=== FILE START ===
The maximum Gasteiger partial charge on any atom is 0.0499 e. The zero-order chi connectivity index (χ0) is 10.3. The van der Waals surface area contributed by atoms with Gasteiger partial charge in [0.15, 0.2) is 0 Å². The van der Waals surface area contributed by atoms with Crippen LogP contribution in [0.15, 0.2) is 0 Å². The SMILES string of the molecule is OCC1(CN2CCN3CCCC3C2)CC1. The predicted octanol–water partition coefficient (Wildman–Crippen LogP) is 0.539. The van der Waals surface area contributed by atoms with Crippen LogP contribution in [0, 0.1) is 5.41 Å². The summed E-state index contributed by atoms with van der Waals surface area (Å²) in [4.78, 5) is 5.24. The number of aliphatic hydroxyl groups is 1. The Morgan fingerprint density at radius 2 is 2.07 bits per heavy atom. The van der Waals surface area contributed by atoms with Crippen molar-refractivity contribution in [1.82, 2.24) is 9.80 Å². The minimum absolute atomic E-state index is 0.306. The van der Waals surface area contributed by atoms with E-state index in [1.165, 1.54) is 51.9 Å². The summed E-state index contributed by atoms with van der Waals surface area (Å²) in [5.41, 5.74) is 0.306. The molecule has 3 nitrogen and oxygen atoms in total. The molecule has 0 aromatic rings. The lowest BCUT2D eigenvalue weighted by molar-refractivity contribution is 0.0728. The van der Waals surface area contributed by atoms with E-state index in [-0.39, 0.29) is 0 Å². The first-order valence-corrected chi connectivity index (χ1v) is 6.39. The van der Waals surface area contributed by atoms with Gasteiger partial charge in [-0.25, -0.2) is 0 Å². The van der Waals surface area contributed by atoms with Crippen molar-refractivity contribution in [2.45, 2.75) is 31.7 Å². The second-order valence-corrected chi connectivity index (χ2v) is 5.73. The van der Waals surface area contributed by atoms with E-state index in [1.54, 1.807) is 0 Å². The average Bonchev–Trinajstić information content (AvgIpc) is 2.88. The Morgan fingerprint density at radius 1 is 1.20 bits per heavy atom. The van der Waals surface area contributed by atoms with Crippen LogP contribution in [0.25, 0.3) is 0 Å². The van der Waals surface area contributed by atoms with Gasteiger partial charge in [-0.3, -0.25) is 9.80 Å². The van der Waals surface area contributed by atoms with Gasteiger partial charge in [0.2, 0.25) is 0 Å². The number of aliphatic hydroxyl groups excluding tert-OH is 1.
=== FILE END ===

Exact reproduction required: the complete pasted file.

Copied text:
The maximum Gasteiger partial charge on any atom is 0.0499 e. The zero-order chi connectivity index (χ0) is 10.3. The van der Waals surface area contributed by atoms with Gasteiger partial charge in [0.15, 0.2) is 0 Å². The van der Waals surface area contributed by atoms with Crippen LogP contribution in [0.15, 0.2) is 0 Å². The SMILES string of the molecule is OCC1(CN2CCN3CCCC3C2)CC1. The predicted octanol–water partition coefficient (Wildman–Crippen LogP) is 0.539. The van der Waals surface area contributed by atoms with Crippen LogP contribution in [0, 0.1) is 5.41 Å². The summed E-state index contributed by atoms with van der Waals surface area (Å²) in [4.78, 5) is 5.24. The number of aliphatic hydroxyl groups is 1. The Morgan fingerprint density at radius 2 is 2.07 bits per heavy atom. The van der Waals surface area contributed by atoms with Crippen molar-refractivity contribution in [1.82, 2.24) is 9.80 Å². The minimum absolute atomic E-state index is 0.306. The van der Waals surface area contributed by atoms with E-state index in [1.165, 1.54) is 51.9 Å². The summed E-state index contributed by atoms with van der Waals surface area (Å²) in [5.41, 5.74) is 0.306. The molecule has 3 nitrogen and oxygen atoms in total. The molecule has 0 aromatic rings. The lowest BCUT2D eigenvalue weighted by molar-refractivity contribution is 0.0728. The van der Waals surface area contributed by atoms with E-state index in [-0.39, 0.29) is 0 Å². The first-order valence-corrected chi connectivity index (χ1v) is 6.39. The van der Waals surface area contributed by atoms with Gasteiger partial charge in [-0.25, -0.2) is 0 Å². The van der Waals surface area contributed by atoms with Crippen molar-refractivity contribution in [2.45, 2.75) is 31.7 Å². The second-order valence-corrected chi connectivity index (χ2v) is 5.73. The van der Waals surface area contributed by atoms with E-state index in [1.54, 1.807) is 0 Å². The average Bonchev–Trinajstić information content (AvgIpc) is 2.88. The Morgan fingerprint density at radius 1 is 1.20 bits per heavy atom. The van der Waals surface area contributed by atoms with Crippen LogP contribution in [0.25, 0.3) is 0 Å². The van der Waals surface area contributed by atoms with Gasteiger partial charge in [-0.3, -0.25) is 9.80 Å². The van der Waals surface area contributed by atoms with Gasteiger partial charge in [0.2, 0.25) is 0 Å². The number of aliphatic hydroxyl groups excluding tert-OH is 1.